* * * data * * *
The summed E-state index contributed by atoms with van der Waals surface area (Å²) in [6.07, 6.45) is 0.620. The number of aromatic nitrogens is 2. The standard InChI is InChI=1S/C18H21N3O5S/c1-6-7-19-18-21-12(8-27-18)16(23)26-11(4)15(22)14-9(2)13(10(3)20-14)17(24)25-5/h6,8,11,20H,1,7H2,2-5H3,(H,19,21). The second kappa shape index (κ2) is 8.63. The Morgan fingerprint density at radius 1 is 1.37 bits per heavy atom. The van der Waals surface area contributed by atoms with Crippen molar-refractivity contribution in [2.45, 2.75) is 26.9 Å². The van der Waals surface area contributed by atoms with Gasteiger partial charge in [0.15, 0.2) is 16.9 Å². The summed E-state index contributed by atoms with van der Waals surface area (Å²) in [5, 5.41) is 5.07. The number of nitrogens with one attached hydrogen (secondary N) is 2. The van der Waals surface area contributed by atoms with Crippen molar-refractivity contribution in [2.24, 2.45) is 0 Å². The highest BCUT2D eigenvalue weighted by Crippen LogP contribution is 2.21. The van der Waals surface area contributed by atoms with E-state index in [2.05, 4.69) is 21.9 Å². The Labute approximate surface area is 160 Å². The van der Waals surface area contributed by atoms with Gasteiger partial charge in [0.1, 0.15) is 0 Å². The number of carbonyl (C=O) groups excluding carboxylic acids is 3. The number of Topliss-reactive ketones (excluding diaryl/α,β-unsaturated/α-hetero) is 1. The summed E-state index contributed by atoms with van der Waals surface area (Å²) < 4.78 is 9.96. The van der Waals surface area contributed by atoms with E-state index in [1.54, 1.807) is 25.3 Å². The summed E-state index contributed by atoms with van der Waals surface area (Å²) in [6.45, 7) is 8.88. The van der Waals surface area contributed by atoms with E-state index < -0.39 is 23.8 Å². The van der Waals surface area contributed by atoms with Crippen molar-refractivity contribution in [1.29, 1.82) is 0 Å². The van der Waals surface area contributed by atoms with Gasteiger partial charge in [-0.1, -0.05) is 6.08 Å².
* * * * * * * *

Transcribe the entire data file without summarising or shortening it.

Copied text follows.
The summed E-state index contributed by atoms with van der Waals surface area (Å²) in [6.07, 6.45) is 0.620. The number of aromatic nitrogens is 2. The standard InChI is InChI=1S/C18H21N3O5S/c1-6-7-19-18-21-12(8-27-18)16(23)26-11(4)15(22)14-9(2)13(10(3)20-14)17(24)25-5/h6,8,11,20H,1,7H2,2-5H3,(H,19,21). The second kappa shape index (κ2) is 8.63. The Morgan fingerprint density at radius 1 is 1.37 bits per heavy atom. The van der Waals surface area contributed by atoms with Crippen molar-refractivity contribution in [2.45, 2.75) is 26.9 Å². The van der Waals surface area contributed by atoms with Gasteiger partial charge in [0.15, 0.2) is 16.9 Å². The summed E-state index contributed by atoms with van der Waals surface area (Å²) in [5, 5.41) is 5.07. The number of nitrogens with one attached hydrogen (secondary N) is 2. The van der Waals surface area contributed by atoms with Crippen molar-refractivity contribution in [2.24, 2.45) is 0 Å². The highest BCUT2D eigenvalue weighted by Crippen LogP contribution is 2.21. The van der Waals surface area contributed by atoms with E-state index in [2.05, 4.69) is 21.9 Å². The Labute approximate surface area is 160 Å². The van der Waals surface area contributed by atoms with Gasteiger partial charge in [0.1, 0.15) is 0 Å². The number of carbonyl (C=O) groups excluding carboxylic acids is 3. The number of Topliss-reactive ketones (excluding diaryl/α,β-unsaturated/α-hetero) is 1. The summed E-state index contributed by atoms with van der Waals surface area (Å²) < 4.78 is 9.96. The van der Waals surface area contributed by atoms with E-state index in [1.54, 1.807) is 25.3 Å². The summed E-state index contributed by atoms with van der Waals surface area (Å²) in [6.45, 7) is 8.88. The van der Waals surface area contributed by atoms with E-state index < -0.39 is 23.8 Å². The van der Waals surface area contributed by atoms with Crippen molar-refractivity contribution in [1.29, 1.82) is 0 Å². The van der Waals surface area contributed by atoms with Gasteiger partial charge in [-0.1, -0.05) is 6.08 Å².